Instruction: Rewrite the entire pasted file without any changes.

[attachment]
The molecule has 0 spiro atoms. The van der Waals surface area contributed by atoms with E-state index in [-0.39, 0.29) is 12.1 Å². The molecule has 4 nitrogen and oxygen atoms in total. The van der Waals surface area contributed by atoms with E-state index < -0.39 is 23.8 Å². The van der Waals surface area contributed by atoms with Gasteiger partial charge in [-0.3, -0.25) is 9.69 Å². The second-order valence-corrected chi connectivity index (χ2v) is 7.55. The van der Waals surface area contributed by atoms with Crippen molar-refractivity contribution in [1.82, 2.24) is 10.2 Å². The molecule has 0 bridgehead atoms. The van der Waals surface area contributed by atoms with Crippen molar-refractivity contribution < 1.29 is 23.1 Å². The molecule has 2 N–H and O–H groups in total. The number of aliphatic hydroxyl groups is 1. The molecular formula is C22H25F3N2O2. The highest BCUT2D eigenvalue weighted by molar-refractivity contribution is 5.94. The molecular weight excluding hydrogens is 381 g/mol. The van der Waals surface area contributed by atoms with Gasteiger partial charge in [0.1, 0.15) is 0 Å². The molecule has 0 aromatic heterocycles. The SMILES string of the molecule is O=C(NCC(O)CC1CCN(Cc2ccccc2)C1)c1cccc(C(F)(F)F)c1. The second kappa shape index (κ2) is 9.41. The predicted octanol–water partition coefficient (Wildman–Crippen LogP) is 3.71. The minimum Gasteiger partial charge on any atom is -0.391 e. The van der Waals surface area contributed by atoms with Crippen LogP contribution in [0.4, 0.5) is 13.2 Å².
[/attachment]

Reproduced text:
The molecule has 0 spiro atoms. The van der Waals surface area contributed by atoms with E-state index in [-0.39, 0.29) is 12.1 Å². The molecule has 4 nitrogen and oxygen atoms in total. The van der Waals surface area contributed by atoms with E-state index < -0.39 is 23.8 Å². The van der Waals surface area contributed by atoms with Gasteiger partial charge in [-0.3, -0.25) is 9.69 Å². The second-order valence-corrected chi connectivity index (χ2v) is 7.55. The van der Waals surface area contributed by atoms with Crippen molar-refractivity contribution in [1.82, 2.24) is 10.2 Å². The molecule has 0 bridgehead atoms. The van der Waals surface area contributed by atoms with Crippen molar-refractivity contribution < 1.29 is 23.1 Å². The molecule has 2 N–H and O–H groups in total. The number of aliphatic hydroxyl groups is 1. The molecular formula is C22H25F3N2O2. The highest BCUT2D eigenvalue weighted by molar-refractivity contribution is 5.94. The molecular weight excluding hydrogens is 381 g/mol. The van der Waals surface area contributed by atoms with Gasteiger partial charge in [0.1, 0.15) is 0 Å². The molecule has 0 aromatic heterocycles. The SMILES string of the molecule is O=C(NCC(O)CC1CCN(Cc2ccccc2)C1)c1cccc(C(F)(F)F)c1. The second kappa shape index (κ2) is 9.41. The predicted octanol–water partition coefficient (Wildman–Crippen LogP) is 3.71. The minimum Gasteiger partial charge on any atom is -0.391 e. The van der Waals surface area contributed by atoms with Crippen LogP contribution in [0.4, 0.5) is 13.2 Å².